Why it’s more difficult to prioritize features than problems

Daniel Zacarias’s Moving from Solutions to Problems is a must-read for all product managers, and anyone who’s involved in product prioritization. Daniel’s main thesis is that prioritizing problems results in much better products than prioritizing features—and I wholeheartedly agree with him. He addresses many issues with focusing on features, but the one that really resonated with me is that it’s much harder to prioritize features:

Products and features are versions of a solution to a problem. What this means is that by thinking in terms of the former, the problem they’re solving gets more difficult to grasp. Either because it’s a non obvious problem, or the product/feature are poor solutions for it.

In practical terms, this makes it much harder to prioritize a list of features than a list of problems. There are added layers of indirection that make us evaluate priorities in a different way. It gets difficult to determine the intent and expected impact from a feature. On the other hand, a problem (“low number of transactions”) can more easily lead to an objective (“increasing number of transactions per customer per month by 30%”).

Quote: Chloe Green on the ROI of user experience

Numerous studies have found that every dollar spent on UX brings in between $2 and $100 dollars in return. Forrester revealed that ‘implementing a focus on customers’ experience increases their willingness to pay by 14.4 %, reduces their reluctance to switch brands by 15.8 %, and boosts their likelihood to recommend your product by 16.6 %’.

–Chloe Green, The business of user experience: how good UX directly impacts on company performance.

The benefits of prioritizing customer retention over revenues

Horace Dediu has a characteristically astute analysis of Apple’s business model in Priorities in a time of plenty. The part I’m particularly interested in is where he discusses how Apple prioritizes their product roadmap:

Conventionally, product development is filtered through a sieve of metrics, market sizing and impact on top/bottom income lines. These “financial” measures of success are considered prudent and optimized for return on equity (also known as the maximization of shareholder returns).

But this can be a toxic formula. The financial optimization algorithm always prioritizes the known over the unknown since the known can be measured and is assigned a quantum of value while the unknown is “discounted” with a steep hurdle rate, and assigned a near zero net present value. Thus the financial algorithm leads to promoting efficiency at the expense of creation. Efficiency may be the right priority when times are difficult and resources are scarce but creativity is the right priority in a time of plenty. And abundance is what being big is all about.

The difficulty is that creativity is hard to quantify, and therefore hard to measure, and therefore hard to prioritize—particularly in large enterprises. Horace speculates that “the creation and preservation of customers” is Apple’s primary focus (above revenues), which changes the way they prioritize:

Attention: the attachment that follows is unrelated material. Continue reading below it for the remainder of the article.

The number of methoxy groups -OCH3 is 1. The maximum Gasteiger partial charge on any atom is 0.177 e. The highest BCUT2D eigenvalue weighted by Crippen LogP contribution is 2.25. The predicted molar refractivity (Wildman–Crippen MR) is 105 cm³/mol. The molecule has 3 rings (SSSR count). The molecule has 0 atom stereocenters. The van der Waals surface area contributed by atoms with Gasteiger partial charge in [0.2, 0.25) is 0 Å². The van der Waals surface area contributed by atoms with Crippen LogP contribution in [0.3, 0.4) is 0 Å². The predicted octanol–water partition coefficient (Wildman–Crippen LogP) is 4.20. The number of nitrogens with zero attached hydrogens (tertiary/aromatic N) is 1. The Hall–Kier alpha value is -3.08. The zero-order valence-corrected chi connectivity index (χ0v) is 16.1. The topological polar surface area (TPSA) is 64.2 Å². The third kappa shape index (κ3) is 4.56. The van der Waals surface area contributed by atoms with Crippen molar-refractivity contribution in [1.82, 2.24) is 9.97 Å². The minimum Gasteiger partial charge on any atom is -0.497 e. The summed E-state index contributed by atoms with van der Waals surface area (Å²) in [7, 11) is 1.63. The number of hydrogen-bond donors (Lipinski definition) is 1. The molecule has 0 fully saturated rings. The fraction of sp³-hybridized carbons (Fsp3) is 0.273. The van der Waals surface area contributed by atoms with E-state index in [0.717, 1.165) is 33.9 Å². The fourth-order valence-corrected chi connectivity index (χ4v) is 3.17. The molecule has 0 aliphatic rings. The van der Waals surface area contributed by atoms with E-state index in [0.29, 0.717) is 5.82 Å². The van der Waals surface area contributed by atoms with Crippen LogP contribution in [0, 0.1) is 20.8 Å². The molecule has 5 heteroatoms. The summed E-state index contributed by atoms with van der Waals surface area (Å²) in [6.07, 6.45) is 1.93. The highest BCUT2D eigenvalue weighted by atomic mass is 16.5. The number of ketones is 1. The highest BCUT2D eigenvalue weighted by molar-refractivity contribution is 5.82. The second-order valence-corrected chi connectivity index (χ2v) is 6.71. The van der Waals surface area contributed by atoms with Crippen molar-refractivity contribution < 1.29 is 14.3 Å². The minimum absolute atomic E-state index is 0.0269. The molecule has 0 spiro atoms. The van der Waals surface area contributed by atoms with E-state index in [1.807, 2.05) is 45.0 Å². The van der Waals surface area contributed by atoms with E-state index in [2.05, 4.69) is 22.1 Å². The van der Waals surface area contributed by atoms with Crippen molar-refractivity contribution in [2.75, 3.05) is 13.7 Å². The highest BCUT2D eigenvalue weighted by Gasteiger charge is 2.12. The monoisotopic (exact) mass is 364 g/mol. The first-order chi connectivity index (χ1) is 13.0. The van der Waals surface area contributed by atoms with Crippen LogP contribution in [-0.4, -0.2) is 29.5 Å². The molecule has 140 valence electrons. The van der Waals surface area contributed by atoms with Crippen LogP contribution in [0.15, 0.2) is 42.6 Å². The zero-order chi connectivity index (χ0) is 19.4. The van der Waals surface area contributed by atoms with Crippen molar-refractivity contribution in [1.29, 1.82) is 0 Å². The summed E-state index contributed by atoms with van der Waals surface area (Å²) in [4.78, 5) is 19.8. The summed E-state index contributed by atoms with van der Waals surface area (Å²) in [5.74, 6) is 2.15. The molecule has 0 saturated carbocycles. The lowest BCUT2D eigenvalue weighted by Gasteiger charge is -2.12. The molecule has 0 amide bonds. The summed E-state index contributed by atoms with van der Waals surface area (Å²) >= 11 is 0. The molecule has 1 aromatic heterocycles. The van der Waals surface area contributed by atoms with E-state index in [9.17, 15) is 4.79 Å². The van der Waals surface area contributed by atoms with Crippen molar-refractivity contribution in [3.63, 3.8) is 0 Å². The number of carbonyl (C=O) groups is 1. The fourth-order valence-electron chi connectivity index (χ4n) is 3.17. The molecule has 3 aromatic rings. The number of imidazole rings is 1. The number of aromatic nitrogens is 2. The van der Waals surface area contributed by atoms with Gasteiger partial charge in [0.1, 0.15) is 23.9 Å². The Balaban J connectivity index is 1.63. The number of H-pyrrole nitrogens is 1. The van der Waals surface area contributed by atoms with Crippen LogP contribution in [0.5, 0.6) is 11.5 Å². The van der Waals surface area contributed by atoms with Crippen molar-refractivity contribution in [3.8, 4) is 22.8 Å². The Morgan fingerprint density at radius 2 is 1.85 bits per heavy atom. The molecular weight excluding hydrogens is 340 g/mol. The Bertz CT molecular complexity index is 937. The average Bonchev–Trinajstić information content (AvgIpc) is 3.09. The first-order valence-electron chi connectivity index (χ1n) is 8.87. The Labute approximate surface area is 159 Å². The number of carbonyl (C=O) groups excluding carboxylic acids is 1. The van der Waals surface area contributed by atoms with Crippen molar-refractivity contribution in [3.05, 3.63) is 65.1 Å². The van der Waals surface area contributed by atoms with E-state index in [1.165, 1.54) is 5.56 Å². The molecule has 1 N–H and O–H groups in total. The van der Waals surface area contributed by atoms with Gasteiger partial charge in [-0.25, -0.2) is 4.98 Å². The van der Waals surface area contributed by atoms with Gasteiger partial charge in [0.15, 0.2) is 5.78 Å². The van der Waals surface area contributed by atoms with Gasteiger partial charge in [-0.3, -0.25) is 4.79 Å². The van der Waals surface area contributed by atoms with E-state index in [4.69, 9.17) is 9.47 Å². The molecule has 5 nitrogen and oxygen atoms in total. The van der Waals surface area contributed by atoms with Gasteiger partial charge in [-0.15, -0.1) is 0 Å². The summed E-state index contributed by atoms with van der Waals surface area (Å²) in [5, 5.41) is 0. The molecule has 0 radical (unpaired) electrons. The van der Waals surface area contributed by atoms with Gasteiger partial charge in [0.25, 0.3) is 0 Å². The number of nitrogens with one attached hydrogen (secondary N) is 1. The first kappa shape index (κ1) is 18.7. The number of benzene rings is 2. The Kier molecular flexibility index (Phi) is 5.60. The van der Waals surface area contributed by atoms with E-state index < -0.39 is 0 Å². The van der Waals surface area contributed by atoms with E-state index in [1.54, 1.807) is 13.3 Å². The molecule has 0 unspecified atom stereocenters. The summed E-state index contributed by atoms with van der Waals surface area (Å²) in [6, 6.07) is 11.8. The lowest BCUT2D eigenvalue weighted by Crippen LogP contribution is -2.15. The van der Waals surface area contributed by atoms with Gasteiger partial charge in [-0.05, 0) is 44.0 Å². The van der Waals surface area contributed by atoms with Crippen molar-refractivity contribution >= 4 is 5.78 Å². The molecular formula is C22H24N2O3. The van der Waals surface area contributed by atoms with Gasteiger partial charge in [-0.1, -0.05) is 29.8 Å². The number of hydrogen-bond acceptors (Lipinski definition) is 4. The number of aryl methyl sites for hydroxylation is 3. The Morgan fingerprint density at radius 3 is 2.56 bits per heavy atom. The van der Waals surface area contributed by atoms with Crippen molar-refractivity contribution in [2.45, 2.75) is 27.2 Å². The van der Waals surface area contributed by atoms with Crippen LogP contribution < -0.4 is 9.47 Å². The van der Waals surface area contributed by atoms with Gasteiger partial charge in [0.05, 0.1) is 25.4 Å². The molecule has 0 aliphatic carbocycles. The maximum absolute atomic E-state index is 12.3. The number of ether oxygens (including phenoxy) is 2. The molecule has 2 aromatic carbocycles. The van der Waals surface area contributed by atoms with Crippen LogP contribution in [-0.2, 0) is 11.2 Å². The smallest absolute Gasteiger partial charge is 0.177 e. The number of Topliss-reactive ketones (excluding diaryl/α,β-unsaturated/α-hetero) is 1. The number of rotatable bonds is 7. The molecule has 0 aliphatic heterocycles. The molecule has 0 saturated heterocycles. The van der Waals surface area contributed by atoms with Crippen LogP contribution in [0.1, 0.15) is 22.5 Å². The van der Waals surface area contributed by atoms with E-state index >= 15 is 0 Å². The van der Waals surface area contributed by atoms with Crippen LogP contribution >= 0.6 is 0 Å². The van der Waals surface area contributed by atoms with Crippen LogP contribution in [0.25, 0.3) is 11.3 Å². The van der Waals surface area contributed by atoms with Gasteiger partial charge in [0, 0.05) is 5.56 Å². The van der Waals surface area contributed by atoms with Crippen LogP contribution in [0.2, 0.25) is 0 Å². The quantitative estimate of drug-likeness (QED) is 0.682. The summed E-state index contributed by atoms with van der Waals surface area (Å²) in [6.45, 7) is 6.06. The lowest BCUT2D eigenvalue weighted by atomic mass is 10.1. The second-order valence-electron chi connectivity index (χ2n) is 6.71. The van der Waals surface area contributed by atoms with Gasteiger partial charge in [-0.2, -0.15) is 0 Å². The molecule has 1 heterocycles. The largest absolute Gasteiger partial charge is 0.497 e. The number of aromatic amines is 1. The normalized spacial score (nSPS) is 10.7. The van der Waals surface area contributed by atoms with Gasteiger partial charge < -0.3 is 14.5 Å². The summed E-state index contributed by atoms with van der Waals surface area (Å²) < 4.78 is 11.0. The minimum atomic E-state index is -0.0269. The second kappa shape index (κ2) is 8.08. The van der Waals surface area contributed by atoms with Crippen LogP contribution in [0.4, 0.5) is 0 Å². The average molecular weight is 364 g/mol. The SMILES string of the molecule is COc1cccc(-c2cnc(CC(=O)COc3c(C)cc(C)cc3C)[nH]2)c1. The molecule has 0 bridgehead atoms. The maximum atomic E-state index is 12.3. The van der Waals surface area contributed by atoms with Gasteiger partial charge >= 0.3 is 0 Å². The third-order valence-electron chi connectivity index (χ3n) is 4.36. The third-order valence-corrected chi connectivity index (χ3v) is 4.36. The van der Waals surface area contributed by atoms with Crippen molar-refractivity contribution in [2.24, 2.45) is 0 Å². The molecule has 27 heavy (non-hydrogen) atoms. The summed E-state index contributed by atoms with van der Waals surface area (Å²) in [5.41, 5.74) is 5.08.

Seen this way each centralized resource allocation question can be assumed to be prefaced with “In order to create/preserve customers should we…?”

This leads to answers quite different from questions that start with “In order to sell/profit more should we…?”

Much to digest here, particularly around the role of managers to identify the right balance for prioritization, and the right metrics to measure if your primary goal is, in fact, “the creation and preservation of customers”.

The rise of inclusive design

Cliff Kuang wrote an excellent article on Microsoft’s push for more inclusive design. From Microsoft’s Radical Bet On A New Type Of Design Thinking:

Dubbed inclusive design, it begins with studying overlooked communities, ranging from dyslexics to the deaf. By learning about how they adapt to their world, the hope is that you can actually build better new products for everyone else.

What’s more, by finding more analogues between tribes of people outside the mainstream and situations that we’ve all found ourselves in, you can come up with all kinds of new products. The big idea is that in order to build machines that adapt to humans better, there needs to be a more robust process for watching how humans adapt to each other, and to their world. “The point isn’t to solve for a problem,” such as typing when you’re blind, said Holmes. “We’re flipping it.” They are finding the expertise and ingenuity that arises naturally, when people are forced to live a life differently from most.

This is similar to the points I tried to make in Beyoncé, Coldplay, and the myth of the “average” user. The advantages of having more diversity in our design and development processes go far beyond the moral rightness of it. We end up with better products that serve a much wider cross-section of a population.

Quote: Tomer Sharon on the importance of understanding a problem

The question “How do people currently solve a problem?” is critical, because deeply understanding a problem can go a long way toward solving it with a product, feature, or service. Falling in love with a problem happens through observing it happen in a relevant context, where the problem is occurring to people in your target audience.

—Tomer Sharon, Validating Product Ideas

Resilience is not just about luck

Maria Konnikova digs into the research on How People Learn to Become Resilient:

[Developmental psychologist Emmy Werner] found that several elements predicted resilience. Some elements had to do with luck: a resilient child might have a strong bond with a supportive caregiver, parent, teacher, or other mentor-like figure. But another, quite large set of elements was psychological, and had to do with how the children responded to the environment. From a young age, resilient children tended to “meet the world on their own terms.” They were autonomous and independent, would seek out new experiences, and had a “positive social orientation.” “Though not especially gifted, these children used whatever skills they had effectively,” Werner wrote. Perhaps most importantly, the resilient children had what psychologists call an “internal locus of control”: they believed that they, and not their circumstances, affected their achievements. The resilient children saw themselves as the orchestrators of their own fates. In fact, on a scale that measured locus of control, they scored more than two standard deviations away from the standardization group.